Film: In the Loop
Director: Armando Iannucci
Starring: James Gandolfini, Tom Hollander
Runtime: 106 minutes
Alastair Campbell, Director of Communications for most of the Blair years, recently insisted his portrayal as a fierce and manipulative spinmeister in In The Loop did not offend him. In fact, Campbell says he found the film – depicting the Iraq war as a product of cynical spin-doctoring – utterly ‘boring’. This assessment is unsurprising: after all, Mr Campbell’s seen it all before. The real-life confusion and spin-laden run-up to the Iraq war mirrors all too closely the farcical events represented in this fictional story of desperate government ministers, bureaucrats and army generals trying to either advocate or prevent war.
Unlike a majority of films that have attempted to confront the Iraq war, In The Loop takes a comic look at the preceding political frenzy and delivers an unflinching and often hilarious satire on the blundering and muddled build-up to war. We follow a junior minister Simon Foster after he describes an impending war with an unspecified Middle Eastern country as ‘unforeseeable’ in an interview. The comment causes a media whirlwind and the foul-mouthed, brutal Director of Communications, Malcolm Tucker – keen to push through a consensus on affirmative international intervention in the Middle East – is livid with Foster’s public slip-up. Across the seas, officials in Washington DC start to hear word of this little-known Simon Foster and envisage him as a useful pawn in the pressing debate on military intervention.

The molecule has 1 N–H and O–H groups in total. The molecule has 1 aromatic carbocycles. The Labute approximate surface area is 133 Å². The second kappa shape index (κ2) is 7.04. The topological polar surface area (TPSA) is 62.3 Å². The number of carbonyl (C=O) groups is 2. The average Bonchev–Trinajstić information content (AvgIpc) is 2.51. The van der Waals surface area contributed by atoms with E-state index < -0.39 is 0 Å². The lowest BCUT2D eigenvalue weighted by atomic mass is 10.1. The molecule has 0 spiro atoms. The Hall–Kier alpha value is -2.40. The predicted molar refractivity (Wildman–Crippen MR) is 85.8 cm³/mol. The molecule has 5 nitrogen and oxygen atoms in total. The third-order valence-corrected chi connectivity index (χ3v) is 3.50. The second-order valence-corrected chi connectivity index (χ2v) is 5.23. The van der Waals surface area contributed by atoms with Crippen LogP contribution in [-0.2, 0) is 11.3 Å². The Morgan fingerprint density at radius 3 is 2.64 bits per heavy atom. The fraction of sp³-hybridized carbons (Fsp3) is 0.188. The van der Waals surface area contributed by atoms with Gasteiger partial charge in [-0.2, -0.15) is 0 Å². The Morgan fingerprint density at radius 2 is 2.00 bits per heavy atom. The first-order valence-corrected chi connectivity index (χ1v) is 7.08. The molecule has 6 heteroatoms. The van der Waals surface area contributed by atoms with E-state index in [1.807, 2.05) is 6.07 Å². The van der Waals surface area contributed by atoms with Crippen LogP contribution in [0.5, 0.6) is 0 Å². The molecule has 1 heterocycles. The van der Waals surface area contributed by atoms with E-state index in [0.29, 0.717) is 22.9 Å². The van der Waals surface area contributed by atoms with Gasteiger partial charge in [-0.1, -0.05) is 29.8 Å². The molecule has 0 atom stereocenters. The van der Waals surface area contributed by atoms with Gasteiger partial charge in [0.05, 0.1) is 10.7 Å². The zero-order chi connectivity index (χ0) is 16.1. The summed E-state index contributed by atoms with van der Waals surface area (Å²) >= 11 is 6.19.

This is a very British comedy; the usual sheen of American political dramas replaced with believable, pitiful protagonists; all leagues out of their depth. Each scene is framed by shaky handheld cameras and the dismal greys and browns of bureaucratic offices; and rather than quick quips and decisive action, dithering panic take centre stage. The political process is presented as a shambolic and ludicrous debacle – bathetically setting the juvenile and chaotic administration against the ominous and severe matter of international war. The cartoonish, almost farcical progression of the film is at times as worrying as it is funny. There’s no denying the uncanny parallel events to the run-up to the Iraq war. The foul-mouthed Director of Communications shares a scary resemblance to bullish media whore Campbell: here, again eager to fabricate ‘dodgy dossiers’ and sell an illegitimate war at all costs. Peter Capaldi’s abhorrent character is directly lifted from the director’s small screen BBC predecessor, The Thick of It (from which the film also takes its fly-on-the-wall documentary style). He steals every scene, hurling abuse in the form of protracted obscenities, so perfectly composed they could pass as Shakespearean monologues – poetic metaphors substituted for seething profanities and filth-strewn imagery. The language is unapologetically offensive and Capaldi’s delivery so vicious and fearsome that it’s hard not to laugh.
Despite the convoluted plot folding in on itself in the third act, this is a biting satire marked out by its sharp wit and gleeful vulgarity.